All the while, Microsoft remained mum as to the actual problems with the Xbox 360 and declined to give a failure rate for the console. In May, Microsoft's Peter Moore said that “I can’t comment on failure rates, because it’s just not something  -- it’s a moving target. What this consumer should worry about is the way that we’ve treated him. Y’know, things break, and if we’ve treated him well and fixed his problem, that’s something that we’re focused on right now."

Most had speculated that the problems related to Xbox 360s becoming afflicted with the dreaded RROD was because of lead-free solder joints on the GPU and poor cooling within the case. Xbox 360 consoles with upgraded cooling hardware began appearing in Europe in early June. Microsoft responded with "no comment."

Earlier this week, DailyTech reported that the failure rate for the Xbox 360 was as high as 33 percent according to some retailers -- Microsoft had previously stated that the failure rate for the Xbox 360 was in the three to five percent range. “The real numbers were between 30 to 33 percent,” said former EB Games employee Matthieu G. “We had 35 Xbox 360s at launch. I know more than half of them broke within the first six months (red lights or making circles under the game discs). Two of them were dead on arrival.”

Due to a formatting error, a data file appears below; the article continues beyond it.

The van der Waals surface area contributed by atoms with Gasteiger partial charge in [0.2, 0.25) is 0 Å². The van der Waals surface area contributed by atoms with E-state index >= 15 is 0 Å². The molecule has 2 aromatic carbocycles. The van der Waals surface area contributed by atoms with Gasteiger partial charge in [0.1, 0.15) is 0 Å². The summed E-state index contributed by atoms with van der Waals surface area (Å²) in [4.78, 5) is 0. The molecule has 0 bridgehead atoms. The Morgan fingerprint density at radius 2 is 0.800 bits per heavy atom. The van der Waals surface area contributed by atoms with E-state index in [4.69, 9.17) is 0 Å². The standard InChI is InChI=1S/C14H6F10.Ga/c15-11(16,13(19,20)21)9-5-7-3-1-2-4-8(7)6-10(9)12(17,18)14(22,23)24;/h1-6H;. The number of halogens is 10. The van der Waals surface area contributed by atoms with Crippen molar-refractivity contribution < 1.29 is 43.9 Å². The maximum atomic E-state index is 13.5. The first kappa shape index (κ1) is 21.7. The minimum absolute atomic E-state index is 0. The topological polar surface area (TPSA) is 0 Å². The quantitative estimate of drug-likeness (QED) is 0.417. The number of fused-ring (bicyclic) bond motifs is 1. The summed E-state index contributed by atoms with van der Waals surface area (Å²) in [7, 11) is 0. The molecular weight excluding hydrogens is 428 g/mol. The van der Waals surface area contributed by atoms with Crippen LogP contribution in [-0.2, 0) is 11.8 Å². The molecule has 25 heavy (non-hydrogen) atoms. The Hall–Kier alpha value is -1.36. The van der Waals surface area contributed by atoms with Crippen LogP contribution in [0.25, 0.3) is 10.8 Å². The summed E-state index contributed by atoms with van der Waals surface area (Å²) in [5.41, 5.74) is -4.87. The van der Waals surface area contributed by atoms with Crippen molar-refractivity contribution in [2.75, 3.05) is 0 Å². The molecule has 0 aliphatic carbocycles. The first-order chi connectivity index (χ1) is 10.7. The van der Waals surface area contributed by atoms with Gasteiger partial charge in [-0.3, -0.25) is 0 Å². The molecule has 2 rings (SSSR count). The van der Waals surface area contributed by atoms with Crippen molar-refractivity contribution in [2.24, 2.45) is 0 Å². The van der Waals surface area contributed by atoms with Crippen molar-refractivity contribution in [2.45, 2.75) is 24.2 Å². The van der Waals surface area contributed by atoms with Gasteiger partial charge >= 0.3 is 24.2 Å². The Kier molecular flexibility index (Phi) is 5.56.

The RROD problem is so bad that some companies have even refused to repair the console. “This problem is endemic on the Xbox 360 console and the volume has made this repair non-viable," said Micromart, a UK-based game console repair company. “The work we had done to the console lead us to believe that basically it was a fault with the motherboard and not something that could be resolved easily. And it wasn't going to go away,” continued Micromart's Jeff Croft.

Although it doesn't appear that Microsoft has made any changes to stop the Xbox 360 from coughing up the dreaded RROD, the company announced today that it will set aside $1 billion USD to fix "an unacceptable number of repairs."

"This is just one of those things that happens when it happens," said Microsoft entertainment and devices division president Robbie Bach. "We reached our conclusion early this week and because it's a financially meaningful issue we had to announce it immediately."